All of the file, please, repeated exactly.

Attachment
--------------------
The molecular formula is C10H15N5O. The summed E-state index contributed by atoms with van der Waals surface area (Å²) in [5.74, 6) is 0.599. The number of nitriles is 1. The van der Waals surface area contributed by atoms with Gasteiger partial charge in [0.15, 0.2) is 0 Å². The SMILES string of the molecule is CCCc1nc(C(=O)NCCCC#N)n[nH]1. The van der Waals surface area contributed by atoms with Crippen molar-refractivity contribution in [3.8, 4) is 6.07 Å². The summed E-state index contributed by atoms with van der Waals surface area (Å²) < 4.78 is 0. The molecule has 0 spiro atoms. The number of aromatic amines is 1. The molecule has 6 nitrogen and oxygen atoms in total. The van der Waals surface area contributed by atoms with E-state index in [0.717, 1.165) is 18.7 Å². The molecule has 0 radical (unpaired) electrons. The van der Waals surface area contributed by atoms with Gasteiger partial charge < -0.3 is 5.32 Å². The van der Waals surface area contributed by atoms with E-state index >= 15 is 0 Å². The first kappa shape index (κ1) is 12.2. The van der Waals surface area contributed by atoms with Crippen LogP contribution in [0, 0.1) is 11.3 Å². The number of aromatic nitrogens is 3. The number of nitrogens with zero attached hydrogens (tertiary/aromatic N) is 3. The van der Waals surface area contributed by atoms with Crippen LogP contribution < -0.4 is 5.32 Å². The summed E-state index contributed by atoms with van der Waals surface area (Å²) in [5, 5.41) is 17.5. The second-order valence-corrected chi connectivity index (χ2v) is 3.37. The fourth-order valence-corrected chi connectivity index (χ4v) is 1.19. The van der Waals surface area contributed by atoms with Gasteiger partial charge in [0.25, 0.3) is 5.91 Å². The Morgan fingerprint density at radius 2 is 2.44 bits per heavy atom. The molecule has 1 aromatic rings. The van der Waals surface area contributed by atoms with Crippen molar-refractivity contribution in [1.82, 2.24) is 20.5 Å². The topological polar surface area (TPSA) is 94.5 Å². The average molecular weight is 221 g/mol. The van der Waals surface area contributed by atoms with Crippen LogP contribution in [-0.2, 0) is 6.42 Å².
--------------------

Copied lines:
The molecular formula is C10H15N5O. The summed E-state index contributed by atoms with van der Waals surface area (Å²) in [5.74, 6) is 0.599. The number of nitriles is 1. The van der Waals surface area contributed by atoms with Gasteiger partial charge in [0.15, 0.2) is 0 Å². The SMILES string of the molecule is CCCc1nc(C(=O)NCCCC#N)n[nH]1. The van der Waals surface area contributed by atoms with Crippen molar-refractivity contribution in [3.8, 4) is 6.07 Å². The summed E-state index contributed by atoms with van der Waals surface area (Å²) < 4.78 is 0. The molecule has 0 spiro atoms. The number of aromatic amines is 1. The molecule has 6 nitrogen and oxygen atoms in total. The van der Waals surface area contributed by atoms with E-state index in [0.717, 1.165) is 18.7 Å². The molecule has 0 radical (unpaired) electrons. The van der Waals surface area contributed by atoms with Gasteiger partial charge < -0.3 is 5.32 Å². The van der Waals surface area contributed by atoms with E-state index >= 15 is 0 Å². The first kappa shape index (κ1) is 12.2. The van der Waals surface area contributed by atoms with Crippen LogP contribution in [0, 0.1) is 11.3 Å². The number of aromatic nitrogens is 3. The number of nitrogens with zero attached hydrogens (tertiary/aromatic N) is 3. The van der Waals surface area contributed by atoms with Crippen LogP contribution < -0.4 is 5.32 Å². The summed E-state index contributed by atoms with van der Waals surface area (Å²) in [5, 5.41) is 17.5. The second-order valence-corrected chi connectivity index (χ2v) is 3.37. The fourth-order valence-corrected chi connectivity index (χ4v) is 1.19. The van der Waals surface area contributed by atoms with Gasteiger partial charge in [0.25, 0.3) is 5.91 Å². The Morgan fingerprint density at radius 2 is 2.44 bits per heavy atom. The molecule has 1 aromatic rings. The van der Waals surface area contributed by atoms with Crippen molar-refractivity contribution in [1.82, 2.24) is 20.5 Å². The topological polar surface area (TPSA) is 94.5 Å². The average molecular weight is 221 g/mol. The van der Waals surface area contributed by atoms with Crippen LogP contribution in [-0.2, 0) is 6.42 Å².